e-infrastructure Roadmap for Open Science in Agriculture

A bibliometric study

The e-ROSA project seeks to build a shared vision of a future sustainable e-infrastructure for research and education in agriculture in order to promote Open Science in this field and as such contribute to addressing related societal challenges. In order to achieve this goal, e-ROSA’s first objective is to bring together the relevant scientific communities and stakeholders and engage them in the process of coelaboration of an ambitious, practical roadmap that provides the basis for the design and implementation of such an e-infrastructure in the years to come.

This website highlights the results of a bibliometric analysis conducted at a global scale in order to identify key scientists and associated research performing organisations (e.g. public research institutes, universities, Research & Development departments of private companies) that work in the field of agricultural data sources and services. If you have any comment or feedback on the bibliometric study, please use the online form.

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Current and emergent technologies for animal identification and their use in animal traceability


The use of labels for the identification of live animals and its products have been practiced for over 2000 years, being extensively used in Europe with the appearance of the first epidemic diseases. At present, the advances on crops and livestock genetic engineering, the appearance of new diseases related with food consumption (i.e. mad cow disease, E. coli O157, etc.), and the discovery of contaminants in the food chain have produced great concern among the consumers. This is why it is so important that producers provide consumers with a guarantee on the product quality, specially since they now demand to know origin and quality of the food. In international markets, new procedures based on the concept "from gate to plate" have been implemented through the food chain, in order to bring out trademarks and certified processes which guarantee the quality of the food that goes out in the market. As a result of this new consumer demand, the "traceability concept" in food has been gradually incorporated in our vocabulary and it is now one of the main concerns of the food industry. The traceability systems used to identify animals, monitor their movements and trace their products have considerably evolved over the last years. These systems must be convenient, easy to read, durable, and harmless. Many devices have been used pursuing this objective, such as tattoos, ear-tags, electronic chips, iris and retina identification and more recently, DNA fingerprinting and molecular markers. It has become important to harmonise approved systems in order to provide a better guarantee and to facilitate international trade of animals and their products. Today, traceability is an esssential requirement in terms of exporting high-value products to the global food markets providing the producer with an opportunity to reach better prices for a differentiated product. Thus, many meat industries have turned this concern in a great commercial opportunity.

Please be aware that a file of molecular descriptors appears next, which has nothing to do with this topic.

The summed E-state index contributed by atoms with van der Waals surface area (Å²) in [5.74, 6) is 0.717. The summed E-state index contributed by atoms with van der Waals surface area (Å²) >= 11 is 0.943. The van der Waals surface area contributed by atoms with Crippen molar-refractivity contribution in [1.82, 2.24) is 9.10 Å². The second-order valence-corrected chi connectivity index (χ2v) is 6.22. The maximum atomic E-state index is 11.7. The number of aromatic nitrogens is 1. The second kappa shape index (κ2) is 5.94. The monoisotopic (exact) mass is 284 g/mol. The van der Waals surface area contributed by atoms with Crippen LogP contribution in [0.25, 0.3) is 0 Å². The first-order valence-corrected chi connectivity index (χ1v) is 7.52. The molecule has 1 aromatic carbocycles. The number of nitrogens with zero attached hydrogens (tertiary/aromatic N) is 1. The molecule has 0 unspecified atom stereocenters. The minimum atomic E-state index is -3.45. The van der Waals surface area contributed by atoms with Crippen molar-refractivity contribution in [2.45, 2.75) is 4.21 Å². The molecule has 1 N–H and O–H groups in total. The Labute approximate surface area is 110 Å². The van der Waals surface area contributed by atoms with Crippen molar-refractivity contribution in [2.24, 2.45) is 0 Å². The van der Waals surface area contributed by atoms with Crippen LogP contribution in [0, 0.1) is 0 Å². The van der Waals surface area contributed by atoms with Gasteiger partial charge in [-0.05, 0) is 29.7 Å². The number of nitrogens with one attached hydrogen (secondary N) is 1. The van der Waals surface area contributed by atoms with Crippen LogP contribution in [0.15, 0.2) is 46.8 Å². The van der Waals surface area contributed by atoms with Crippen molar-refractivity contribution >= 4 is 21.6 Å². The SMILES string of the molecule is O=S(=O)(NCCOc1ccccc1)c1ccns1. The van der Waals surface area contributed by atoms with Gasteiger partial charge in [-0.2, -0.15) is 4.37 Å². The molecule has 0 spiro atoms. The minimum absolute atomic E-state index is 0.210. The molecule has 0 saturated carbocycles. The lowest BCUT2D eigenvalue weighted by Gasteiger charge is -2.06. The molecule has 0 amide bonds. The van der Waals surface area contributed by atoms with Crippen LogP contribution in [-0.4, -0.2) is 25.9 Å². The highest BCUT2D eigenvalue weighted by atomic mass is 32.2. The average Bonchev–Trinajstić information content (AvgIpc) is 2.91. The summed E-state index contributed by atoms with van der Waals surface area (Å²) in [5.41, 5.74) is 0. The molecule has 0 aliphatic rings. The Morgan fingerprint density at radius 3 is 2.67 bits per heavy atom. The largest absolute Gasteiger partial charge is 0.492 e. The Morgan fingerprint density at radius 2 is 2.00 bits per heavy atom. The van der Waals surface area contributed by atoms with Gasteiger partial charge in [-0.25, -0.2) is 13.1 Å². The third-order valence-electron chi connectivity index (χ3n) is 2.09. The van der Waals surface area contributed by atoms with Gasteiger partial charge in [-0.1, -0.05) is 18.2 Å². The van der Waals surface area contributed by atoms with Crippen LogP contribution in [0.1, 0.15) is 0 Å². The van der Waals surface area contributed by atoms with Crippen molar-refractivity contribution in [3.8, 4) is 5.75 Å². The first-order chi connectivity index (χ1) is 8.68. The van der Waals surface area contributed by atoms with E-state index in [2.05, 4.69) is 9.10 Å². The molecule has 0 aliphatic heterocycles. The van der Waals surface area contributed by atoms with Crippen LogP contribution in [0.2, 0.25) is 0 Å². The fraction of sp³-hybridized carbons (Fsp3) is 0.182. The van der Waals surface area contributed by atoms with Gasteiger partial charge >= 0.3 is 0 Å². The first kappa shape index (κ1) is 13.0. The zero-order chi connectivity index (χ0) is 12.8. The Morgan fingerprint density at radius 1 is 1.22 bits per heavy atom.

• CL
    Data keywords
    • vocabulary
    Agriculture keywords
    • livestock
    Data topic
    • information systems
    • semantics
    Document type

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    Institutions 10 co-publis
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      e-ROSA - e-infrastructure Roadmap for Open Science in Agriculture has received funding from the European Union’s Horizon 2020 research and innovation programme under grant agreement No 730988.
      Disclaimer: The sole responsibility of the material published in this website lies with the authors. The European Union is not responsible for any use that may be made of the information contained therein.